New and Improved : The Transformation of American Women''s Emotional Culture
By: Spurlock, John C.
Contributor(s): Magistro, Cynthia.Material type: TextSeries: eBooks on Demand.History of Emotions S: Publisher: New York : NYU Press, 1998Edition: 1.Description: 1 online resource (230 p.).ISBN: 9780814739815.Subject(s): Emotions -- Social aspects -- United States -- History -- 20th century | Emotions in literature | United States -- Social life and customs -- 20th century -- Psychological aspects | Women -- United States -- History -- 20th century | Women -- United States -- Psychology -- History -- 20th centuryGenre/Form: Electronic books.Additional physical formats: Print version:: New and Improved : The Transformation of American Women''s Emotional CultureDDC classification: 305.4/0973/0904 | 305.409730904 Online resources: Click here to view this ebook.
|Item type||Current location||Call number||URL||Status||Date due||Barcode|
|Electronic Book||UT Tyler Online Online||HQ1420 .S68 1998 (Browse shelf)||http://uttyler.eblib.com/patron/FullRecord.aspx?p=865554||Available||EBL865554|
Cover; Title Page; Copyright Page; Contents; Preface; 1 Self and Emotion in the Early Twentieth Century; 2 Flaming Youth; 3 The Single Woman; 4 The Flapper Wife; 5 The Silver Cord; 6 The Fountain; Notes; Index; About the Authors
As the Victorian era drew to a close, American culture experienced a vast transformation. In many ways, the culture changed even more rapidly and profoundly for women. The "new woman," the "new freedom," and the "sexual revolution" all referred to women moving out of the Victorian home and into the public realm that men had long claimed as their own. Modern middle-class women made a distinction between emotional styles that they considered Victorian and those they considered modern. They expected fulfillment in marriage, companionship, and career, and actively sought up-to-date versions of love and happiness, relieved that they lived in an age free from taboo and prudery. Drawing on the diaries, letters, and memoirs of women from a wide range of backgrounds and geographic regions, this volume offers insights into middle-class women''s experiences of American culture in this age of transition. It documents the ways in which that culture--including new technologies, advertising, and movies--shaped women''s emotional lives and how these women appropriated the new messages and ideals. In addition, the authors describe the difficulties that women encountered when emotional experiences failed to match cultural expectations.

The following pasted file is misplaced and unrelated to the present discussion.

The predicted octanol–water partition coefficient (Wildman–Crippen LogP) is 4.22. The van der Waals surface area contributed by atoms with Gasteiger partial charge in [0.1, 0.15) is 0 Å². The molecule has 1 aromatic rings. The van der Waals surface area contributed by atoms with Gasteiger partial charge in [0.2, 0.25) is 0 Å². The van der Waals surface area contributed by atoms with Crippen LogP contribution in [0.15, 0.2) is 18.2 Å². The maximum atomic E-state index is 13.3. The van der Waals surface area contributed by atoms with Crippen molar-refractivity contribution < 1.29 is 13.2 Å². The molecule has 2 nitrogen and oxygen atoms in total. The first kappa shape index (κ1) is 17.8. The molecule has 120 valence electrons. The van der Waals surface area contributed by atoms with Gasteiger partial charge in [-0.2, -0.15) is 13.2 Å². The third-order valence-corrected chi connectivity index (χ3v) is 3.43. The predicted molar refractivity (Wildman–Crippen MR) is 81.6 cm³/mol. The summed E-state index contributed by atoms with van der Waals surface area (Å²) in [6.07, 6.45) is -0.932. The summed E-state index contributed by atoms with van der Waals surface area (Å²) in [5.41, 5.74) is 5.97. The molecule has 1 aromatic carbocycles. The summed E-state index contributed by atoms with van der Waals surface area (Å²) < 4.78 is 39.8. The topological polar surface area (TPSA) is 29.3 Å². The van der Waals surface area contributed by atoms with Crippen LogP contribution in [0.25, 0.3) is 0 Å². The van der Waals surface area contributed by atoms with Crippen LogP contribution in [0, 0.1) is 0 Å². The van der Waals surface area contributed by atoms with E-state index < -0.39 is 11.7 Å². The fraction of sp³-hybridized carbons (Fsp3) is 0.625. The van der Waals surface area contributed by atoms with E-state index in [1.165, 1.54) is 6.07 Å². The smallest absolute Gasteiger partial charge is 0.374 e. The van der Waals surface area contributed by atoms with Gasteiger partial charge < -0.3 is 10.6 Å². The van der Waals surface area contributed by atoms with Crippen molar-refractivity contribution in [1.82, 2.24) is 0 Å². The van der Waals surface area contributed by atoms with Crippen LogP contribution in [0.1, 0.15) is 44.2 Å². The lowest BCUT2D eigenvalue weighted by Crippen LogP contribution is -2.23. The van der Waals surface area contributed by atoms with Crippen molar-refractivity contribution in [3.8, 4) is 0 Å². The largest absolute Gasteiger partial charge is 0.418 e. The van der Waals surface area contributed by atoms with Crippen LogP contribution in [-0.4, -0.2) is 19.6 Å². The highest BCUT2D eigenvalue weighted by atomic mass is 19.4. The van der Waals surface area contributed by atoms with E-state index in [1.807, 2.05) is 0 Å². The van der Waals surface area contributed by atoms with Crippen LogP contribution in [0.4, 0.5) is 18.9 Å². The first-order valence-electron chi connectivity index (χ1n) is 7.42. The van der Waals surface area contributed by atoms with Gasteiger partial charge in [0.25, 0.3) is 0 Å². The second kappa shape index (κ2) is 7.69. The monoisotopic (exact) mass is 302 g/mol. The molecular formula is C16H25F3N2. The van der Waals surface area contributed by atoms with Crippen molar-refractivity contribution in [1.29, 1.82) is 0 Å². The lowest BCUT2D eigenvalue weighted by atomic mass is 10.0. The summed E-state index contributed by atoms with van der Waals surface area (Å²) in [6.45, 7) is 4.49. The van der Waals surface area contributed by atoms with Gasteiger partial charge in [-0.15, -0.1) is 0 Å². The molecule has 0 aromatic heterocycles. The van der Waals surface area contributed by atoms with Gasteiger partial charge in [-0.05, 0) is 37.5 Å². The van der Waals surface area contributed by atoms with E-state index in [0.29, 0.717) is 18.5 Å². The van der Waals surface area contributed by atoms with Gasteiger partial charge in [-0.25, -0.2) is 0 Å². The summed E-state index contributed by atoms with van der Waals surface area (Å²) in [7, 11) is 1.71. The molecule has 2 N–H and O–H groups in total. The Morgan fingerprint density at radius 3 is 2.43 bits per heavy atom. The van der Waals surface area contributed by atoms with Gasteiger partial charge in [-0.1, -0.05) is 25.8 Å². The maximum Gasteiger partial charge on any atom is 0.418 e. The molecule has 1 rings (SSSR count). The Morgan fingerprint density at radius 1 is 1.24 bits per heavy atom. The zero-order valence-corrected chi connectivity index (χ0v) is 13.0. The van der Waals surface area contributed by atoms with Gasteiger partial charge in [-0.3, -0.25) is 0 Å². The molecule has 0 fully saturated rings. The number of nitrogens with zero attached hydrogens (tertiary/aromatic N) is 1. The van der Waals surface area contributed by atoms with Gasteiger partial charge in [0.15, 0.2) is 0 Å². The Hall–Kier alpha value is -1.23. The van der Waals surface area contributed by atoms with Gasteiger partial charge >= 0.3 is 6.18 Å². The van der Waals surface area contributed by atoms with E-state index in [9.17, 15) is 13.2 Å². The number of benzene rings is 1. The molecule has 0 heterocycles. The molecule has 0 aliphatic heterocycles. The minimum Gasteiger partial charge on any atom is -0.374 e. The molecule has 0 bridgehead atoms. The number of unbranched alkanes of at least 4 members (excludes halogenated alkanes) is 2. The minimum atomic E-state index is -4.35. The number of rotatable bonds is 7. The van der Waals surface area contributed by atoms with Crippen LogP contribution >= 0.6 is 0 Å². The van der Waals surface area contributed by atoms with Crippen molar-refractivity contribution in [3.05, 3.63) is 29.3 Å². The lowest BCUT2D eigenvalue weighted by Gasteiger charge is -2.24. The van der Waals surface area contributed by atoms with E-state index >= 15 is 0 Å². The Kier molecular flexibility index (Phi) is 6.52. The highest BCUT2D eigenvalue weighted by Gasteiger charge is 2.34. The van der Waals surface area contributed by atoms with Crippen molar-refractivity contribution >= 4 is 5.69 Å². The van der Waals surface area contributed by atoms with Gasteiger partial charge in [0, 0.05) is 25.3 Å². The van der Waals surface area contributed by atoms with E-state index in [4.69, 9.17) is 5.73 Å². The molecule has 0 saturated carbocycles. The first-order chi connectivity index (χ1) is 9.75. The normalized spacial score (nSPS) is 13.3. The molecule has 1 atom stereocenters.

Description based upon print version of record.